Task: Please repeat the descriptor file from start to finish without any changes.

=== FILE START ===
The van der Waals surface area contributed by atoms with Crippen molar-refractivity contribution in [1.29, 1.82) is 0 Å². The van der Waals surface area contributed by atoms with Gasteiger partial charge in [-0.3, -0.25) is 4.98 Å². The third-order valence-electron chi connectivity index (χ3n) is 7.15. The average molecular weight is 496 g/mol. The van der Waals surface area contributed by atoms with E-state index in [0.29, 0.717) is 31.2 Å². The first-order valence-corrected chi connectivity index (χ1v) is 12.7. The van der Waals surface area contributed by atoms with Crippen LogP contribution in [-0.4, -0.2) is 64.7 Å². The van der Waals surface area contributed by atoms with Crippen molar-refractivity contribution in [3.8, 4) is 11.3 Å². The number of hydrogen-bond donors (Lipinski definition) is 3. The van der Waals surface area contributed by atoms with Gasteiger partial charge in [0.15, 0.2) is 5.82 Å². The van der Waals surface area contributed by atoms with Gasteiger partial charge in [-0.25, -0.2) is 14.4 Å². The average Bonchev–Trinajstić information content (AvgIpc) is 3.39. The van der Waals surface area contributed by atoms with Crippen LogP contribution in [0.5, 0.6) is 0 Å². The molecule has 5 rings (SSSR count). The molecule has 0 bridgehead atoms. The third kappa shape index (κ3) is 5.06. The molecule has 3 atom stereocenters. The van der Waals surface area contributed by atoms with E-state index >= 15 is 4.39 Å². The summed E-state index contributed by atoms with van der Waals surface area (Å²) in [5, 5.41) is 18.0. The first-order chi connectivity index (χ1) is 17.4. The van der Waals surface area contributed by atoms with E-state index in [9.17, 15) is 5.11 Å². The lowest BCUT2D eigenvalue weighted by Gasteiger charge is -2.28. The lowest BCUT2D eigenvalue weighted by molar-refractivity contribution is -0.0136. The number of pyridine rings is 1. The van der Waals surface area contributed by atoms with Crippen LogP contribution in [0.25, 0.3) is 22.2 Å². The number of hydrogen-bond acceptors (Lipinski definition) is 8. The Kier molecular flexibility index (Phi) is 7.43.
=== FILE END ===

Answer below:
The van der Waals surface area contributed by atoms with Crippen molar-refractivity contribution in [1.29, 1.82) is 0 Å². The van der Waals surface area contributed by atoms with Gasteiger partial charge in [-0.3, -0.25) is 4.98 Å². The third-order valence-electron chi connectivity index (χ3n) is 7.15. The average molecular weight is 496 g/mol. The van der Waals surface area contributed by atoms with E-state index in [0.29, 0.717) is 31.2 Å². The first-order valence-corrected chi connectivity index (χ1v) is 12.7. The van der Waals surface area contributed by atoms with Crippen LogP contribution in [-0.4, -0.2) is 64.7 Å². The van der Waals surface area contributed by atoms with Crippen molar-refractivity contribution in [3.8, 4) is 11.3 Å². The number of hydrogen-bond donors (Lipinski definition) is 3. The van der Waals surface area contributed by atoms with Gasteiger partial charge in [0.15, 0.2) is 5.82 Å². The van der Waals surface area contributed by atoms with Gasteiger partial charge in [-0.25, -0.2) is 14.4 Å². The average Bonchev–Trinajstić information content (AvgIpc) is 3.39. The van der Waals surface area contributed by atoms with Crippen LogP contribution in [0.5, 0.6) is 0 Å². The molecule has 5 rings (SSSR count). The molecule has 0 bridgehead atoms. The third kappa shape index (κ3) is 5.06. The molecule has 3 atom stereocenters. The van der Waals surface area contributed by atoms with E-state index >= 15 is 4.39 Å². The summed E-state index contributed by atoms with van der Waals surface area (Å²) in [5, 5.41) is 18.0. The first-order chi connectivity index (χ1) is 17.4. The van der Waals surface area contributed by atoms with E-state index in [9.17, 15) is 5.11 Å². The lowest BCUT2D eigenvalue weighted by Gasteiger charge is -2.28. The lowest BCUT2D eigenvalue weighted by molar-refractivity contribution is -0.0136. The number of pyridine rings is 1. The van der Waals surface area contributed by atoms with Crippen LogP contribution in [0.25, 0.3) is 22.2 Å². The number of hydrogen-bond acceptors (Lipinski definition) is 8. The Kier molecular flexibility index (Phi) is 7.43.